Mother's Day as we celebrate it today is filled with flowers, presents, and elaborate brunches. But when it was founded 100 years ago, it was supposed to be a day of reflection, not buying things.
As National Geographic reports, in 1908, Anna Jarvis was spurred to action by the death of her mother, Ann Reeves Jarvis, a women's group organizer. She decided to start the first Mother's Day observances in West Virginia, Philadelphia, and other locations. Word spread across the United States, and as more and more cities began to celebrate, President Woodrow Wilson set the second Sunday in May aside for Mother's Day.
Jarvis stressed that the day was "Mother's Day," not "Mothers' Day," because "it wasn't to celebrate all mothers," explains Katharine Antolini of West Virginia Wesleyan College. "It was to celebrate the best mother you've ever known — your mother — as a son or a daughter." It didn't take long for the commercialization to happen, and Jarvis was upset by the holiday shifting toward material objects instead of sincere affection. She used her inheritance to fight against the new way of celebrating, even crashing a confectioners conference and organizing boycotts.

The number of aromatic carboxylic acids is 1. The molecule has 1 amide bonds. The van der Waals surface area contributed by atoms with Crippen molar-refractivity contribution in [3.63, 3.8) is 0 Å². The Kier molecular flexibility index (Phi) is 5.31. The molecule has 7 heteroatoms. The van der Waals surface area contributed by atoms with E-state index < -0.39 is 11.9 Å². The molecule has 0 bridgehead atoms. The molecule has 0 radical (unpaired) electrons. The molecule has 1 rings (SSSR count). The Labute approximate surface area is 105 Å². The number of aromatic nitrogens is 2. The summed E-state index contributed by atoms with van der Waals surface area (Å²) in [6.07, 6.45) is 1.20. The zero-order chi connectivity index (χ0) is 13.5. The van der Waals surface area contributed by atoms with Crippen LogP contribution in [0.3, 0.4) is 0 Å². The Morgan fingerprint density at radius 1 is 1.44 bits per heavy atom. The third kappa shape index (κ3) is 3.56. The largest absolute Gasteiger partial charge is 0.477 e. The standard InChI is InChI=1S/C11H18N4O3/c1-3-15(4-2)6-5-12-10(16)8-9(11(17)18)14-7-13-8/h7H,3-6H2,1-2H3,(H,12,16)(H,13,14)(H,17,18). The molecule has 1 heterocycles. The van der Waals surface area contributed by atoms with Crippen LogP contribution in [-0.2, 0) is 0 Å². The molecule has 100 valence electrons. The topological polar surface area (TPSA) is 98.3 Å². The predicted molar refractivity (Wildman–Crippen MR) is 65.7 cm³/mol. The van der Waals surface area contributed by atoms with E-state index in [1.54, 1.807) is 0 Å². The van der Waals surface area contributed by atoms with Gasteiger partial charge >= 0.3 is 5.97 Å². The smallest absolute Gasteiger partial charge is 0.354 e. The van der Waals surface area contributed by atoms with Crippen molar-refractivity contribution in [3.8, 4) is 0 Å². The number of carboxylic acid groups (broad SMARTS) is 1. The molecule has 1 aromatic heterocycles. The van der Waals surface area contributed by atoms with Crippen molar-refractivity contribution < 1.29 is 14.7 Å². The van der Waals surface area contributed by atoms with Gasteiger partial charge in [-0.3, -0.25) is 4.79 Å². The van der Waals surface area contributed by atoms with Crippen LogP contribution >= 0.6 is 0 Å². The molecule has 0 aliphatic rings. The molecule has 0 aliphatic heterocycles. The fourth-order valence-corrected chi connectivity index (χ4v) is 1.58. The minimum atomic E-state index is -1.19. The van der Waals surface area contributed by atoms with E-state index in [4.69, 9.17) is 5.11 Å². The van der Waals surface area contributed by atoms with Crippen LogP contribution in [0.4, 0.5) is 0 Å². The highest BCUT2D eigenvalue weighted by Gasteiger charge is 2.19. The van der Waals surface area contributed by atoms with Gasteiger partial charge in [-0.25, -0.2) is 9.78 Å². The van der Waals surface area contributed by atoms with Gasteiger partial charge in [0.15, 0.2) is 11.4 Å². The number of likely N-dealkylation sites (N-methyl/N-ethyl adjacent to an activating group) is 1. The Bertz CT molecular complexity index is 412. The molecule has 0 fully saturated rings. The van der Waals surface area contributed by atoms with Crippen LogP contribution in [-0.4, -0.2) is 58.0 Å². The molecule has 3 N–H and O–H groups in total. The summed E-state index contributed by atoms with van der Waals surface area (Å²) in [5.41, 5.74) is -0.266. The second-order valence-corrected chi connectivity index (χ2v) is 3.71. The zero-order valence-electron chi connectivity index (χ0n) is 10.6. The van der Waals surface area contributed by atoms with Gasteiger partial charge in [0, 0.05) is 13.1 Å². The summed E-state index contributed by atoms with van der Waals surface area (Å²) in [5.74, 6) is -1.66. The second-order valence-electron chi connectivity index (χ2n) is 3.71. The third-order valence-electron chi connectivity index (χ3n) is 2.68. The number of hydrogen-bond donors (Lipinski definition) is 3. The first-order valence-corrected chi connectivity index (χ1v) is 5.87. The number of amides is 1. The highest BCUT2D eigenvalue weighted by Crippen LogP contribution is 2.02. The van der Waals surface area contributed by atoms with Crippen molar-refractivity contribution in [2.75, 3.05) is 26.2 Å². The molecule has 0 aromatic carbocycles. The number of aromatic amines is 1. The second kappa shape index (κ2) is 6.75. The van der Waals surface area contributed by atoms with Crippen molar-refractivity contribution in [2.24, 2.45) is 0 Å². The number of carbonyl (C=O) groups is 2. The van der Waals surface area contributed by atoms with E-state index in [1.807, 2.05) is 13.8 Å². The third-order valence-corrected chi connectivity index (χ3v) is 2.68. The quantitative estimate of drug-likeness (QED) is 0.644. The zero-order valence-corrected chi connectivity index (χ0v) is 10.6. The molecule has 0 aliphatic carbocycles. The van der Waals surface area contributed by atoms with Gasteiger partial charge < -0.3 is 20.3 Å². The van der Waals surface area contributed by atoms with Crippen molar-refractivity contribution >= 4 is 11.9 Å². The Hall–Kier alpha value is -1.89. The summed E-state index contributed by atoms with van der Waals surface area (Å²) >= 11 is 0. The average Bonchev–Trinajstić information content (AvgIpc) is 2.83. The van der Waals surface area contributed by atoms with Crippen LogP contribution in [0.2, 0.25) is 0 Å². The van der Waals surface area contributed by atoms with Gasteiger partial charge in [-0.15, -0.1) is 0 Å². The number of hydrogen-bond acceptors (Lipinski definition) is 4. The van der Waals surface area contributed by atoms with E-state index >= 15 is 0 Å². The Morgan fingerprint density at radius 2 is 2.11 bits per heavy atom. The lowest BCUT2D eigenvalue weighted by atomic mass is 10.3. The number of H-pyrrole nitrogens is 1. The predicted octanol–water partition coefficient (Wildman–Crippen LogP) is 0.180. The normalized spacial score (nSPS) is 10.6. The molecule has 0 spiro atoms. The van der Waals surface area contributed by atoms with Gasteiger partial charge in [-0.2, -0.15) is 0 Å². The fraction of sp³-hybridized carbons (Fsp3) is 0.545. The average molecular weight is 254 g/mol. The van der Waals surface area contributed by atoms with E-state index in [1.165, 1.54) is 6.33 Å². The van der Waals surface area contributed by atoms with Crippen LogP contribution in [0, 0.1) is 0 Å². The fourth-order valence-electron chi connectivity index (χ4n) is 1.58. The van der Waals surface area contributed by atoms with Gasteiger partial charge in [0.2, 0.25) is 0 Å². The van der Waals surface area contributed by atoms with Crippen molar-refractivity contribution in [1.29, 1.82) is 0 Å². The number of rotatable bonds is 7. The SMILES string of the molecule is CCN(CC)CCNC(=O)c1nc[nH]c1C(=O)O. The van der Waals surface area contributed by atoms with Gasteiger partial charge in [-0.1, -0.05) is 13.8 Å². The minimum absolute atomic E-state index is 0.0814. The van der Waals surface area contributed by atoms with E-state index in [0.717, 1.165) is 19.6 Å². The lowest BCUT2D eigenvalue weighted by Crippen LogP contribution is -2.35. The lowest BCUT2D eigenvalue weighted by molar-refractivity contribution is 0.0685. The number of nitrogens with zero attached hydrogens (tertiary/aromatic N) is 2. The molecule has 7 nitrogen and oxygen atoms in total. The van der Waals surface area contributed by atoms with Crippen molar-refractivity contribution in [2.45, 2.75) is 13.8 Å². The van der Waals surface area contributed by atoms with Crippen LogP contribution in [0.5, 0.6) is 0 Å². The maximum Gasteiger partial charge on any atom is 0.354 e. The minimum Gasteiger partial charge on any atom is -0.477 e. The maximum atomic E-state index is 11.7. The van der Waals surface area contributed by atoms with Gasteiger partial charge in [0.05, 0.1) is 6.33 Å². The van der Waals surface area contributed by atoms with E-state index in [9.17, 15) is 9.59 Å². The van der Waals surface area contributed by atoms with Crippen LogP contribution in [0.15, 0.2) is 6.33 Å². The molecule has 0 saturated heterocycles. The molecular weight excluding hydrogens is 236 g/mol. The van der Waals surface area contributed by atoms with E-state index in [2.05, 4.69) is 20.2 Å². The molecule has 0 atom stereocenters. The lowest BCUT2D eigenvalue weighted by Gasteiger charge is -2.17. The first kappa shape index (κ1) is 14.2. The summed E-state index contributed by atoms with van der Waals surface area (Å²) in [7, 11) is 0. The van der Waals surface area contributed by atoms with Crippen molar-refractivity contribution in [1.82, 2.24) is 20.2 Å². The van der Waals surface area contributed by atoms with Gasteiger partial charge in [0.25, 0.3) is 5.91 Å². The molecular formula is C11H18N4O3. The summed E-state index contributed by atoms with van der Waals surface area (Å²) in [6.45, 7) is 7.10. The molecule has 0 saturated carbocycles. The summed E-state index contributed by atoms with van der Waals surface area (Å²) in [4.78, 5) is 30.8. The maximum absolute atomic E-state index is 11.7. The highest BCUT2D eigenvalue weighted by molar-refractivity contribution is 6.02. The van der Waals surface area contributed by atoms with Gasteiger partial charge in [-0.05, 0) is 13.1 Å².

It was to no avail. Jarvis died in 1948 at the age of 84 in Philadelphia's Marshall Square Sanitarium, not really having changed anything. "This woman, who died penniless in a sanitarium in a state of dementia, was a woman who could have profited from Mother's Day if she wanted to," Antolini says. "But she railed against those who did, and it cost her everything, financially and physically." Now, try not to feel guilty as you finish that box of chocolates.